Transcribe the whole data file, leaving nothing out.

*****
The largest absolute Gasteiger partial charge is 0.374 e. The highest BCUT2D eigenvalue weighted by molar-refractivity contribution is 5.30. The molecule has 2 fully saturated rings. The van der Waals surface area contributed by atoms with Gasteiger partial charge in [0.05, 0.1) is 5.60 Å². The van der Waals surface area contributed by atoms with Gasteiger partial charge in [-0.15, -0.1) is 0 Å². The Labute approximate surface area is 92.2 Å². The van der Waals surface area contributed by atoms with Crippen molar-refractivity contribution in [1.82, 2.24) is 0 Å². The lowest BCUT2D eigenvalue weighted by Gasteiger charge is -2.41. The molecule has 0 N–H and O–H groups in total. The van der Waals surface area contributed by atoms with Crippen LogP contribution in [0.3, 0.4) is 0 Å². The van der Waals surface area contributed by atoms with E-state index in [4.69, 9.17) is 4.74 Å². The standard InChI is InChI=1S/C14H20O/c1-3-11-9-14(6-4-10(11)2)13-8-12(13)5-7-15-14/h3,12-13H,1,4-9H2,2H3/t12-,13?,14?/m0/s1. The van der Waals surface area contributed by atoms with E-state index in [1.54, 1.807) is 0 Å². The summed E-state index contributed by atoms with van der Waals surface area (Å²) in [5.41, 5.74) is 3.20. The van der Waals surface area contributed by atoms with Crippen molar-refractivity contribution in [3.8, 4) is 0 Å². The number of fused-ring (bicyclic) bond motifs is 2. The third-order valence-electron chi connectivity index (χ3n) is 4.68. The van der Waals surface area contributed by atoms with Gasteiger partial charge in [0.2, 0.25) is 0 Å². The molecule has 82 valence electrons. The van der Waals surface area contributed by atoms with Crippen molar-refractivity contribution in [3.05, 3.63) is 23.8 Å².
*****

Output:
The largest absolute Gasteiger partial charge is 0.374 e. The highest BCUT2D eigenvalue weighted by molar-refractivity contribution is 5.30. The molecule has 2 fully saturated rings. The van der Waals surface area contributed by atoms with Gasteiger partial charge in [0.05, 0.1) is 5.60 Å². The van der Waals surface area contributed by atoms with Gasteiger partial charge in [-0.15, -0.1) is 0 Å². The Labute approximate surface area is 92.2 Å². The van der Waals surface area contributed by atoms with Crippen molar-refractivity contribution in [1.82, 2.24) is 0 Å². The lowest BCUT2D eigenvalue weighted by Gasteiger charge is -2.41. The molecule has 0 N–H and O–H groups in total. The van der Waals surface area contributed by atoms with Crippen LogP contribution in [0.3, 0.4) is 0 Å². The van der Waals surface area contributed by atoms with E-state index in [4.69, 9.17) is 4.74 Å². The standard InChI is InChI=1S/C14H20O/c1-3-11-9-14(6-4-10(11)2)13-8-12(13)5-7-15-14/h3,12-13H,1,4-9H2,2H3/t12-,13?,14?/m0/s1. The van der Waals surface area contributed by atoms with E-state index in [1.54, 1.807) is 0 Å². The summed E-state index contributed by atoms with van der Waals surface area (Å²) in [5.41, 5.74) is 3.20. The van der Waals surface area contributed by atoms with Crippen molar-refractivity contribution in [3.8, 4) is 0 Å². The number of fused-ring (bicyclic) bond motifs is 2. The third-order valence-electron chi connectivity index (χ3n) is 4.68. The van der Waals surface area contributed by atoms with Gasteiger partial charge in [0.2, 0.25) is 0 Å². The molecule has 82 valence electrons. The van der Waals surface area contributed by atoms with Crippen molar-refractivity contribution in [3.05, 3.63) is 23.8 Å².